Nature is powerful and to some degree the master of us all. But our ecosystems are delicate and need protection. Adventurers have a vital role to play in leading the way in socially and environmentally sustainable practices. Abby Walters offers six suggestions to this end.
Adventure is not solely about the destination. On your next adventure, think about becoming a slower traveller. Try to avoid flying - especially short-haul, which has an immense carbon footprint. Car share when embarking on longer trips, and use public transport more often. Best of all, where possible, always choose to cycle or walk, particularly once at your destination.
Slowing down not only produces a greener footprint. It also brings a stronger connection with local communities, allows you to immerse yourself in beauty that you otherwise would have missed and often leads to the unexpected. It makes your experiences richer.
Before you go on your adventure, project your carbon footprint online to make sure it is positive. Our world has limited resources, and they should be conserved, not commodified.
Now, more than ever, our actions when it comes to reducing waste are incredibly important. You can reduce waste throughout your trip.
Before departing, think about what from your kit list you can borrow from friends and family. This not only reduces the amount of raw materials and resources used, but saves you money.
During your travels, reuse things. Avoid single-use plastic, and use a reusable water bottle, food container and rubbish bag. Be sure to pick up and recycle your litter, and to grab a little extra when doing so. And be resourceful: get into the habit of repairing any broken items instead of immediately replacing them.
Finally, after your adventure, donate items you don’t need instead of throwing them away.
'Be resourceful: get into the habit of repairing any broken items instead of immediately replacing them.'
Promote sustainable business
Most obviously, pay for sustainable products and services. Pack eco-friendly essentials, for instance, like a bamboo toothbrush or natural deodorant blocks and soaps. Where possible, opt for accommodation with a commitment to sustainable initiatives like solar power, energy-efficient lighting and low-flow toilets.
As well as reducing your own footprint, supporting eco-conscious businesses could have a huge positive impact by encouraging other places to become more sustainable. (And staying in sustainable accommodation does not mean denying yourself usual luxuries. Check out these places in the UK as examples.)
Also try to go local. Be conscious about your food choices, for instance. Avoid imported foods to reduce carbon emissions. Instead, eat locally or make your own food. Farmers’ markets and farm shops sell high-quality produce, which helps local businesses.
To avoid greenwashing - the practice of businesses claiming they are more environmentally friendly than they actually are - check for green certifications that prove a business operates, or was constructed, in a way that protects the natural environment. Certifications include LEED, USDA Organic or Green Business Bureau (GBB). You can usually find certifications on company websites.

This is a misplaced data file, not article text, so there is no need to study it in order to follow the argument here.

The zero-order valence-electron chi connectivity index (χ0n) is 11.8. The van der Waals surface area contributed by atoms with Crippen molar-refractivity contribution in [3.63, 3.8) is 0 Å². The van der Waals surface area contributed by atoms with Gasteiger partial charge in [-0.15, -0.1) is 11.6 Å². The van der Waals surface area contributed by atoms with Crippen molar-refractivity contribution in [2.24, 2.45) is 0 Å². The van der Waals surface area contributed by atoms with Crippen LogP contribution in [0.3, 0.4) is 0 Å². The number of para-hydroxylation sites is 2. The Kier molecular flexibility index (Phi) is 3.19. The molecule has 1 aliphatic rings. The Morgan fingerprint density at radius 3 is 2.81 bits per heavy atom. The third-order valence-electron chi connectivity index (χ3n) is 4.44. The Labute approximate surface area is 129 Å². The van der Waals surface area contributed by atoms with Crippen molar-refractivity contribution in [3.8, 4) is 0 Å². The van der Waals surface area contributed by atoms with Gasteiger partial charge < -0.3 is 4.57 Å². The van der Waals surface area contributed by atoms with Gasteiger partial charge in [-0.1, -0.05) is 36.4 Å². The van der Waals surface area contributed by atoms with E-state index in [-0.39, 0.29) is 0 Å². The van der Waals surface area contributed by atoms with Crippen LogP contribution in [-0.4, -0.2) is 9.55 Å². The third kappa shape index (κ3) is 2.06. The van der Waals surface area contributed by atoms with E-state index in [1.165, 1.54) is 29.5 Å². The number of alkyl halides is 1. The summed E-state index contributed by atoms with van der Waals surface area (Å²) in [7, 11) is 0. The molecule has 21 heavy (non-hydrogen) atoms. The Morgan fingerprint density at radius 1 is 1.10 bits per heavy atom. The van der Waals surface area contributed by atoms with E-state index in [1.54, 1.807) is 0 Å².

Save energy and water
Switching lights off, turning electrical items off standby, turning the heating down: these aren’t just things your parents nagged you about for fun. Yes, they might have been thinking about the weight of their wallets, but their nagging also encourages sustainable living.
If you’re on a more remote adventure, with no TV or central heating, try to save water, too. Showers might be the perfect way to refresh after a long day, but they use an astounding amount of water. Be mindful of this by not staying in the shower longer than necessary. And say no to baths, which are worse. Avoid getting your towels washed frequently, too, and turn off the tap when brushing your teeth.
Nurture community and culture
Community surrounds us wherever we go, and nourishes people. But community requires support, and adventure means engaging with people.
Be sure to submerge yourself in local life: the who, what, where, why and when. Expand your horizons by taking time to talk to people. If you have a love for home cooking, for example, then why not try something like EatWith, which allows you to have dinner with locals. Or, try Couchsurfing, which lets you stay and hang out with them. By engaging in a local community in this way you can share the joy of your new locality with those who live it, share the joy of your experiences in their world and learn a little more about what keeps them going.
Another benefit of buying from locally owned and independent businesses is that money sustains the genuinely local economy, instead of faceless corporations.
'Community surrounds us wherever we go, and nourishes people. But community requires support, and adventure means engaging with people.'
All of the ideas in this article help protect our natural environments, and many are included in Leave No Trace’s principles to ensure outdoor adventurers protect unspoiled landscapes. But there are other points to note when outside.
Firstly, what is good for humans is not necessarily good for animals. Food or photos, for instance, can be wildly detrimental to the animal's people think they are helping and appreciating. By all means visit local farms and other organisations to learn about animals, if allowed. But don’t make animals outside of these environments depend on people.
Secondly, don’t always take “off the beaten track” literally. Of course, explore the paths less trodden. However, with research and preparation you can find a path that is right for you and that still offers a world of adventure, wildlife, and freedom. There is no need to go trampling off-piste through natural habitats every time, turning the natural into the tamed.
So enjoy your adventure, but make it invisible (or even leave the place better than you found it).